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Bosnia and Herzegovina Travel Blog: Things to do in Bosnia and Herzegovina
Countries which don’t often make the big travel lists are often the most rewarding. Why? Because they are untouched, they are not geared up for mass tourism, and that makes them more traditional, cultural, and authentic. This is real travel!
Bosnia and Herzegovina is a safe country to visit – it’s important to point that fact out. There was a war after the breakup of Yugoslavia in the 90s which devastated the country and its people. Since that time, Bosnia & Herzegovina has been slowly recovering and is now a peaceful and beautiful destination to visit.
The varied landscapes are breath-taking, with high mountains and rolling valleys, as well as interesting cities, such as the capital, Sarajevo. The unique culture which has been influenced by different rulers over the centuries is evident everywhere you look, and if you want to enjoy a little beach time, Bosnia & Herzegovina has a small stretch (20km) of crystal clear Adriatic coastline.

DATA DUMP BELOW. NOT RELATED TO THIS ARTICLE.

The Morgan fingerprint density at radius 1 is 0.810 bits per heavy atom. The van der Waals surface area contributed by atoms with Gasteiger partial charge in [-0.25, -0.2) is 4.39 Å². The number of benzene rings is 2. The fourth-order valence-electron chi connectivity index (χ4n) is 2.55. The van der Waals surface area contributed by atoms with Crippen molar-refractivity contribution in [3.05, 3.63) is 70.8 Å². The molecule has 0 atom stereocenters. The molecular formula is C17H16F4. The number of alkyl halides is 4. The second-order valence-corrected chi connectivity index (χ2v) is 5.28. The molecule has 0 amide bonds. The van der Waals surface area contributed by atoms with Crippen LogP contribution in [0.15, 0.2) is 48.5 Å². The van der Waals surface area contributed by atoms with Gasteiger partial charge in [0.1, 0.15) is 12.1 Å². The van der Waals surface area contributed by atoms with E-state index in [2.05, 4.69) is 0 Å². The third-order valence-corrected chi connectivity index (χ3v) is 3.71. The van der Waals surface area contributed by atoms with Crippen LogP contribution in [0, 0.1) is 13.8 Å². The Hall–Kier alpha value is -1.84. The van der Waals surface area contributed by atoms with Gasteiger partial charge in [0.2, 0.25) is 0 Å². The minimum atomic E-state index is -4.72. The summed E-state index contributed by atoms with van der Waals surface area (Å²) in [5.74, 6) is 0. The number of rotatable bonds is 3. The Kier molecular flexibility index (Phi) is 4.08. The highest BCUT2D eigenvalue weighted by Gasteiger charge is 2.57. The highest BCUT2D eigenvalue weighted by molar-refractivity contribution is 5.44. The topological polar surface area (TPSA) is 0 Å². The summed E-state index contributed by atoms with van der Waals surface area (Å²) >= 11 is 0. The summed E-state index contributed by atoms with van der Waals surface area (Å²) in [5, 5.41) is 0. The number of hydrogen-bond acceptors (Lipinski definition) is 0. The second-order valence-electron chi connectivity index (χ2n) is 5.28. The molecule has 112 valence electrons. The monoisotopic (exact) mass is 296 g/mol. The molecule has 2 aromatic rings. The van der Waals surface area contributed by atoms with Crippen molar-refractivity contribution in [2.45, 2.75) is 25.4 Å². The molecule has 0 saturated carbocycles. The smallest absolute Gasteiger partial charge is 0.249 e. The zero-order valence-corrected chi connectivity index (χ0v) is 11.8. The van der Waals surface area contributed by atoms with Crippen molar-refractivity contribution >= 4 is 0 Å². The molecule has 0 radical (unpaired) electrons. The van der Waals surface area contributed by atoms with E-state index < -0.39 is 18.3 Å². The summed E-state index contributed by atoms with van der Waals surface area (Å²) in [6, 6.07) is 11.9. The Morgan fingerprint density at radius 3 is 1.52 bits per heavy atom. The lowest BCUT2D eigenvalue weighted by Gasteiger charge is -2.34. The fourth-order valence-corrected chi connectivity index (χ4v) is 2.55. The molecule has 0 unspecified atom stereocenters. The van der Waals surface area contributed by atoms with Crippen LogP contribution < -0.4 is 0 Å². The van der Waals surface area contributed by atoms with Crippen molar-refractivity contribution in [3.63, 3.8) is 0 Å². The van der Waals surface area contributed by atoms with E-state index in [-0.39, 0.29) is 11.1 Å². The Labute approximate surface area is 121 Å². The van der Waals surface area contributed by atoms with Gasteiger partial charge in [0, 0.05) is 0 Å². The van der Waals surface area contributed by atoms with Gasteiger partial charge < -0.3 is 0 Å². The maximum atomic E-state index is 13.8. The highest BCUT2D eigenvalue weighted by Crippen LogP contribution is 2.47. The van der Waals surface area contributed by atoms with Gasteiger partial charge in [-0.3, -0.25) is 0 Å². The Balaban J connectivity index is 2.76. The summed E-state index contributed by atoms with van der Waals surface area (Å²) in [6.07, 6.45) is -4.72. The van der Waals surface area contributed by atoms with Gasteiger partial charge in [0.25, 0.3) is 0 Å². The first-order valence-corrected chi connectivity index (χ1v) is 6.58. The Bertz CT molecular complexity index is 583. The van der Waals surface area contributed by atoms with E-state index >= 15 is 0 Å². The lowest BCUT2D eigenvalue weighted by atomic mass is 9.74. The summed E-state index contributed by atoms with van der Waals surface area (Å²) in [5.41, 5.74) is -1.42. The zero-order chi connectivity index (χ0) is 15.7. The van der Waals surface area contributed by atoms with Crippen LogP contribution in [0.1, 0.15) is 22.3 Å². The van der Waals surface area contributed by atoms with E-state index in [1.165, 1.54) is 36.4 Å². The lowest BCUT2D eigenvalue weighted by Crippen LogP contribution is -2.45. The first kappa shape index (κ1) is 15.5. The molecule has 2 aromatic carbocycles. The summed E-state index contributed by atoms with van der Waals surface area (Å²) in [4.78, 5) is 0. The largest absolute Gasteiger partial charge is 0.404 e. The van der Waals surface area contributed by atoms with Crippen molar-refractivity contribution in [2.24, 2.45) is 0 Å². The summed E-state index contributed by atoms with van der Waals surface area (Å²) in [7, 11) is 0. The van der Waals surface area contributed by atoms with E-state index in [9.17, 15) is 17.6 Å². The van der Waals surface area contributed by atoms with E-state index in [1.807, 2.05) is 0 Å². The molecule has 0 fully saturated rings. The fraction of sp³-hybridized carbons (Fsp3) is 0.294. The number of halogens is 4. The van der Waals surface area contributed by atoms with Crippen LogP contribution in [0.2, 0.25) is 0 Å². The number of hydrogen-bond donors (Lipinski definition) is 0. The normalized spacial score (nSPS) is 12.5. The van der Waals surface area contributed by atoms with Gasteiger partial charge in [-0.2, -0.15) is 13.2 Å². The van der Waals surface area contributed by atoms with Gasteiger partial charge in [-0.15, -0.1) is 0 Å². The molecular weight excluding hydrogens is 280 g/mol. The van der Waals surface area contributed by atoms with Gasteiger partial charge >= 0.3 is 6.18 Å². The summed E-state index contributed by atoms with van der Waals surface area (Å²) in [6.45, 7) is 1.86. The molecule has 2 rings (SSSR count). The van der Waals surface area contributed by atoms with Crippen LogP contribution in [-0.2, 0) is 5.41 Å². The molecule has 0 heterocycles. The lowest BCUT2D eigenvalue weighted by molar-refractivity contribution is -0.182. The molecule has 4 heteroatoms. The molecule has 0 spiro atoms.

Where is Bosnia and Herzegovina?
Bosnia and Herzegovina is a Balkan country, formerly part of Yugoslavia, which gained its independence in 1992. It has a population of 3.8 million and is almost entirely landlocked, with the exception of its 20km Adriatic coastline. Its neighbors include the stunning Croatia, Serbia, and Montenegro. The capital of Bosnia and Herzegovina is Sarajevo, and it has a population of just under 300,000. This lively city is very welcoming and has been restored since being destroyed by the war. For those that like to strap on the hiking boots and explore, the country is a nature lovers paradise with some fantastic national and parks including Sutjeska, and Kozara.
Things to Do in Bosnia & Herzegovina
Start with Sarajevo
The Capital of Bosnia and Herzegovina is a city rich in history and culture. The heart of Sarajevo is it’s old town, and Baščaršija is the old town market, which has somewhat of a Turkish vibe, is the perfect place to get a feel for the city and to pick up a little trinket to take home with you! The city is made up of a mix of Ottoman and Austro-Hungarian architecture with a picturesque skyline. While building watching, you’ll notice bullet holes in buildings which are Sarajevo’s scars from the war.
Watch the Divers in Mostar